The S&P Global preliminary PMI survey for August, also showed some green shoots of recovery. There was greater overall optimism for the 12 months ahead, even if sentiment remains weak. Overall sentiment is recovering at a faster pace in the US compared to elsewhere, because the country is largely self-sufficient when it comes to energy. That means it’s unlikely to experience black outs this winter, unlike Europe.

    The price of most energy and commodities is also priced in US dollars. So the US economy isn’t exposed to rising energy prices when its currency is weak, unlike in the UK or Europe.

    What’s next for the US?

    In the current environment, the type of recession that you have matters, as does the future outlook. The US is experiencing a recession in the technical sense because inflation is rising, and interest rates are moving higher to combat this. However, headline inflation is likely to fall faster in the US, and this could have a positive impact on the US economy in the future.

    The fact that consumers and businesses are more positive on the outlook for the US economy in 12-months’ time is also likely to help boost it towards the end of this year and into 2023. Even if there’s a double dip recession in the US, it will likely be milder than in Europe.

    So, there could well be blue skies ahead for the US economy and with that comes opportunities for investors.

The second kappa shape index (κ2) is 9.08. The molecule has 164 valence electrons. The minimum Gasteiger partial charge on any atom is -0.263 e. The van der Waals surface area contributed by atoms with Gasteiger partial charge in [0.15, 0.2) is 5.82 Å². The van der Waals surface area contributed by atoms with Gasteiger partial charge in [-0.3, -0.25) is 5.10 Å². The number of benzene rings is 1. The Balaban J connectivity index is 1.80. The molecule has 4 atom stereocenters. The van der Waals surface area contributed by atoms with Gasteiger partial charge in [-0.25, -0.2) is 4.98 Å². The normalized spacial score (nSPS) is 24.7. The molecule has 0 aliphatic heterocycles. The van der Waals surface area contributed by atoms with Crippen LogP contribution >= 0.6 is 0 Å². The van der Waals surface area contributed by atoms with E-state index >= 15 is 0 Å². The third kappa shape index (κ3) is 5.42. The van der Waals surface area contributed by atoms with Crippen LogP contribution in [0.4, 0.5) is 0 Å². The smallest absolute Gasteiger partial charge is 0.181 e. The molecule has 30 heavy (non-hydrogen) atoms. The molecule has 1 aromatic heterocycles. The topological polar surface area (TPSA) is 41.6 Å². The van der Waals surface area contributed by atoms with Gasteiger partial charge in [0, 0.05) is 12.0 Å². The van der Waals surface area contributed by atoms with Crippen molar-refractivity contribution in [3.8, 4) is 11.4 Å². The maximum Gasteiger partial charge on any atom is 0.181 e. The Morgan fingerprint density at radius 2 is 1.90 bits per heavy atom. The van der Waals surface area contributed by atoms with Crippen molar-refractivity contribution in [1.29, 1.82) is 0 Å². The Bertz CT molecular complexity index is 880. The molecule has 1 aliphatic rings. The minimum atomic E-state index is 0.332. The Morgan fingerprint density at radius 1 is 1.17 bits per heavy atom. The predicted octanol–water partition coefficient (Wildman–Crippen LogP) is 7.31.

The long-term case for investing in the US

    The US stock market has been battered by the global sell off in riskier investments, like shares, that started at the beginning of 2022. The main blue-chip US index (the largest 500 US companies) is down nearly 15% since the start of the year.

    On paper this looks like a frightening decline, the fact the US has led the move lower is even more of a concern for some investors. However, there are unique factors at play when it comes to this year’s downturn in the US stock market. While these are worth watching closely, in my view the US offers great opportunities and the recent sell off only stresses that.

    The case in favour of the US stock market speaks for itself. Blue-chip US companies make up nearly 70% of the MSCI global index of blue-chip companies. This compares with a near 5% for the UK, 6% for Japan and 13% for other regions. As you can see, no other region comes close to the US. This leads to the question, why is the US stock market so coveted by global investors?

    There are three main reasons for this. The first is its size, the second is the fact the US blue-chip index is the most traded stock market in the world and the third reason is that it has the benefits of diversification.